Farewell to the King

Heartbreak enemy despise
Love shines in my eyes
So let love take us through the hours
I won’t be complaining
’Cause your love is alright, alright
—Don’t Stop Til You Get Enough Michael Jackson

The first man any of us were in love with, notwithstanding Amitabh Bachchan on a Sunday afternoon. And now that they say he is gone I remember the eighties and long for that innocence again. When my big sister Didi was the coolest person alive. Because she could do the moonwalk and to add insult to injury allowed me with my annoying six-year-old self to lime with her and all her cool friends, not least of all, the boyfriend whose name was, oh sweet Lord, Michael. When Thriller came out and we listened to that record for hours and staged concerts in our living room for a scandalised George Lamming who had, to our own disgust, not yet heard of this marvel called Michael Jackson.
Back then, before the pederasty, before the plastic surgery, before Jacko became wacko, we loved him like a brother. Like a part of the family. He sang for us, for every black child wanting to be great. Wanting to be more than just skin and hair and nose. When those things became tangible talent, superstardom to take to you to moon and back, to soar endlessly. I laughed til I cried years later when Didi was in London and sent me a letter detailing her fainting as he came onstage at Wembley. By then he was thinner and whiter and stranger but still a star. Still worthy of causing my otherwise sensible sister to faint from the sheer emotional exertion of being so close to greatness. He was too great for this Earth. And so he became the joke, the freak show that we all are desperate to avoid. The non-belonging artist on the moon, far out in orbit, trying to get his fans to take the trip with him. No one is that amazing we try to tell ourselves. No one can be so great.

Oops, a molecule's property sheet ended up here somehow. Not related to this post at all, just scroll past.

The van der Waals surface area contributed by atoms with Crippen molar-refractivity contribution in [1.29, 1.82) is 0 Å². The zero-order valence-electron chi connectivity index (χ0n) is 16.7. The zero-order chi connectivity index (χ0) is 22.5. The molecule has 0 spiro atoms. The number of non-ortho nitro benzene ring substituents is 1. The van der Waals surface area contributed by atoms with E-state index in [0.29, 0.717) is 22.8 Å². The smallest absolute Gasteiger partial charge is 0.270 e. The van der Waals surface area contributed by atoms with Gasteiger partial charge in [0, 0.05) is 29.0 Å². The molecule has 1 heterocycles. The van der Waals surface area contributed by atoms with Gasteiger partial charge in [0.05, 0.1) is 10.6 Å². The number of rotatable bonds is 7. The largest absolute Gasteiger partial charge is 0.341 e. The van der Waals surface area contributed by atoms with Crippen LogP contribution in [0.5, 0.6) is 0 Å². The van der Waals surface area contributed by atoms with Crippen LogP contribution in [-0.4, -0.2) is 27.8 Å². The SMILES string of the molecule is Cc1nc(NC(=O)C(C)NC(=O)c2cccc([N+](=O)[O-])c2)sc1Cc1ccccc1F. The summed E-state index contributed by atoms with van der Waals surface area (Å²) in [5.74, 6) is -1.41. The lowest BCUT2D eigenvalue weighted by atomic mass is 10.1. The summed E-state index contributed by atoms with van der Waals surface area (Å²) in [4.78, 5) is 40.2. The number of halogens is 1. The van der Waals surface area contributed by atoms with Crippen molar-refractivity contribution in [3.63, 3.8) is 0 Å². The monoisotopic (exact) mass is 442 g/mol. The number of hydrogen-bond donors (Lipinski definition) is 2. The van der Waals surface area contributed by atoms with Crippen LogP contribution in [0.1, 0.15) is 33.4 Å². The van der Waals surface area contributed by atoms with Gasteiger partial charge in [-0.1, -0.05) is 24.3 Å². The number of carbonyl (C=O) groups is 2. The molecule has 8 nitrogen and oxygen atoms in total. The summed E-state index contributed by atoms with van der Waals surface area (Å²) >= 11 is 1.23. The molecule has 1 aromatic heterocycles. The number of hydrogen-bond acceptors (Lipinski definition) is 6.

He soars higher still, but we decline the journey preferring to lose ourselves in the driving sex-soaked bass of dancehall and the frustrated realism of hip hop. None can deny though, not Sizzla, not Public Enemy, not Method Man, that the King is the King. His time is gone now, a sacrifice at the feet of superstar gods who demand the ultimate price for such genius. Madness haunts any who dare to fly so high. His face melted like Icarus wings and none of us held out our hands to catch him. And it occurs to me that the thing we robbed him of is the thing he represents the most to all of us. He gave us the happy childhood he never had, haunted as he was by genius madness and demands for those less talented for him to reach never-before-seen heights of superstardom.
He gifted us a less difficult time. A less complicated time when you could be in love with a superstar. When you could dance away your troubles. Back then when you didn’t know every awful gory detail of his life, you couldn’t hear the pain in his wailing. You couldn’t hear the loneliness in his high fragile voice. You could just see the moonwalk as a dance and not a man retreating to some far far place where none of the people who exploited his immense talent could reach him. I mourn not just a singer. I mourn a symbol of my own struggle to know and love myself. How many black people wished they had that Jackson money to change their faces into something that might be more beautiful by someone else’s standards.